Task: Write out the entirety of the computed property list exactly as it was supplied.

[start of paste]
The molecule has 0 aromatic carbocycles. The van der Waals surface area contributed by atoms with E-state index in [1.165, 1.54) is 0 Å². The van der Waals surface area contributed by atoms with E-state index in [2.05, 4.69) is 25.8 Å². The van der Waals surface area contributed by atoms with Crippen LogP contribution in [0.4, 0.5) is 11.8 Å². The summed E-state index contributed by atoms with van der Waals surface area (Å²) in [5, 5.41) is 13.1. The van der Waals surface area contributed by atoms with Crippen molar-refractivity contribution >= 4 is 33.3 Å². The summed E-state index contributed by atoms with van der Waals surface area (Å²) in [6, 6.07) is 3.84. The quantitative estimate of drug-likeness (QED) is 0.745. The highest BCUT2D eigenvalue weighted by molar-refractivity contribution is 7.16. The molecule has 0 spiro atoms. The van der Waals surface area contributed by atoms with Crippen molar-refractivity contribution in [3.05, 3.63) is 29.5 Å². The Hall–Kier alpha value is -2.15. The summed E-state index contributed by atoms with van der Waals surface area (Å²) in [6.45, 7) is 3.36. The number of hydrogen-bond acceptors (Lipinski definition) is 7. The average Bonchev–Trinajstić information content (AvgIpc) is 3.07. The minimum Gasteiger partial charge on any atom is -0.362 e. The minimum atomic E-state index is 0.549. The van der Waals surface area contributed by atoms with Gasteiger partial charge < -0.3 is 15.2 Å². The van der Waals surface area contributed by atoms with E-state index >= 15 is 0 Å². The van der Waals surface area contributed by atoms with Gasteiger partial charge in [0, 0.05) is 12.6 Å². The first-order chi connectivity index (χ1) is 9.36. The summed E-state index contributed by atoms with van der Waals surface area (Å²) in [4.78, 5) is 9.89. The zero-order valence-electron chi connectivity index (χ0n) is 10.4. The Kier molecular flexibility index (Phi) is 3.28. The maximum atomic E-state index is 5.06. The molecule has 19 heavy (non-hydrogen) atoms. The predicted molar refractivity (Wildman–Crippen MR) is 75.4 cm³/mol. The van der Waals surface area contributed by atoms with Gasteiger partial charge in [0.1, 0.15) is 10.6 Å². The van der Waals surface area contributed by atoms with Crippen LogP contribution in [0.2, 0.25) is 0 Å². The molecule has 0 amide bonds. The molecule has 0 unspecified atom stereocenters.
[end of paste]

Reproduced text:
The molecule has 0 aromatic carbocycles. The van der Waals surface area contributed by atoms with E-state index in [1.165, 1.54) is 0 Å². The van der Waals surface area contributed by atoms with E-state index in [2.05, 4.69) is 25.8 Å². The van der Waals surface area contributed by atoms with Crippen LogP contribution in [0.4, 0.5) is 11.8 Å². The summed E-state index contributed by atoms with van der Waals surface area (Å²) in [5, 5.41) is 13.1. The van der Waals surface area contributed by atoms with Crippen molar-refractivity contribution >= 4 is 33.3 Å². The summed E-state index contributed by atoms with van der Waals surface area (Å²) in [6, 6.07) is 3.84. The quantitative estimate of drug-likeness (QED) is 0.745. The highest BCUT2D eigenvalue weighted by molar-refractivity contribution is 7.16. The molecule has 0 spiro atoms. The van der Waals surface area contributed by atoms with Crippen molar-refractivity contribution in [3.05, 3.63) is 29.5 Å². The Hall–Kier alpha value is -2.15. The summed E-state index contributed by atoms with van der Waals surface area (Å²) in [6.45, 7) is 3.36. The number of hydrogen-bond acceptors (Lipinski definition) is 7. The average Bonchev–Trinajstić information content (AvgIpc) is 3.07. The minimum Gasteiger partial charge on any atom is -0.362 e. The minimum atomic E-state index is 0.549. The van der Waals surface area contributed by atoms with Gasteiger partial charge < -0.3 is 15.2 Å². The van der Waals surface area contributed by atoms with E-state index >= 15 is 0 Å². The van der Waals surface area contributed by atoms with Gasteiger partial charge in [0, 0.05) is 12.6 Å². The first-order chi connectivity index (χ1) is 9.36. The summed E-state index contributed by atoms with van der Waals surface area (Å²) in [4.78, 5) is 9.89. The zero-order valence-electron chi connectivity index (χ0n) is 10.4. The Kier molecular flexibility index (Phi) is 3.28. The maximum atomic E-state index is 5.06. The molecule has 19 heavy (non-hydrogen) atoms. The predicted molar refractivity (Wildman–Crippen MR) is 75.4 cm³/mol. The van der Waals surface area contributed by atoms with Gasteiger partial charge in [0.1, 0.15) is 10.6 Å². The van der Waals surface area contributed by atoms with Crippen LogP contribution in [0.2, 0.25) is 0 Å². The molecule has 0 amide bonds. The molecule has 0 unspecified atom stereocenters.